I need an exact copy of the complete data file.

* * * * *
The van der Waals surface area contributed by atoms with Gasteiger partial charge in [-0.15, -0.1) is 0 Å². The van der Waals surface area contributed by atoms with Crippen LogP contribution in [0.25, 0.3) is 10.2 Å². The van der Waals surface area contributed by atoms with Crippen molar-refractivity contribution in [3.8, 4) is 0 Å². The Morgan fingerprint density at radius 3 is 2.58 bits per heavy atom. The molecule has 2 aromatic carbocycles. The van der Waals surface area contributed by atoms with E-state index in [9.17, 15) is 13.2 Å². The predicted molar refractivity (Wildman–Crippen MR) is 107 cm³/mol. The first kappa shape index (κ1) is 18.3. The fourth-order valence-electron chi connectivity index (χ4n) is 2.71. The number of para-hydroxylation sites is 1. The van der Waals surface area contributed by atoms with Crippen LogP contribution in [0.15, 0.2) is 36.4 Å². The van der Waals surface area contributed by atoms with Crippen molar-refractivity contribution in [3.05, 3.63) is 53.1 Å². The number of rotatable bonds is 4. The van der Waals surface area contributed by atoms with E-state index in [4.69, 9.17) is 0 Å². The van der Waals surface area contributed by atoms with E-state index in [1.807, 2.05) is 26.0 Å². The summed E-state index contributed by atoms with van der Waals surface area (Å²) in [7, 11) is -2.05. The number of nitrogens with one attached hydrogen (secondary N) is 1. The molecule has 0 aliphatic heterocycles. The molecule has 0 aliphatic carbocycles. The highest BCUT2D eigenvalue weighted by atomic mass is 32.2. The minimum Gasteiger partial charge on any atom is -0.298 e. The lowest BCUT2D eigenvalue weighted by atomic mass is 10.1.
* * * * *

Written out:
The van der Waals surface area contributed by atoms with Gasteiger partial charge in [-0.15, -0.1) is 0 Å². The van der Waals surface area contributed by atoms with Crippen LogP contribution in [0.25, 0.3) is 10.2 Å². The van der Waals surface area contributed by atoms with Crippen molar-refractivity contribution in [3.8, 4) is 0 Å². The Morgan fingerprint density at radius 3 is 2.58 bits per heavy atom. The molecule has 2 aromatic carbocycles. The van der Waals surface area contributed by atoms with E-state index in [9.17, 15) is 13.2 Å². The predicted molar refractivity (Wildman–Crippen MR) is 107 cm³/mol. The first kappa shape index (κ1) is 18.3. The fourth-order valence-electron chi connectivity index (χ4n) is 2.71. The number of para-hydroxylation sites is 1. The van der Waals surface area contributed by atoms with Crippen LogP contribution in [0.15, 0.2) is 36.4 Å². The van der Waals surface area contributed by atoms with Crippen molar-refractivity contribution in [3.05, 3.63) is 53.1 Å². The number of rotatable bonds is 4. The van der Waals surface area contributed by atoms with E-state index in [4.69, 9.17) is 0 Å². The van der Waals surface area contributed by atoms with E-state index in [1.807, 2.05) is 26.0 Å². The summed E-state index contributed by atoms with van der Waals surface area (Å²) in [7, 11) is -2.05. The number of nitrogens with one attached hydrogen (secondary N) is 1. The molecule has 0 aliphatic heterocycles. The molecule has 0 aliphatic carbocycles. The highest BCUT2D eigenvalue weighted by atomic mass is 32.2. The minimum Gasteiger partial charge on any atom is -0.298 e. The lowest BCUT2D eigenvalue weighted by atomic mass is 10.1.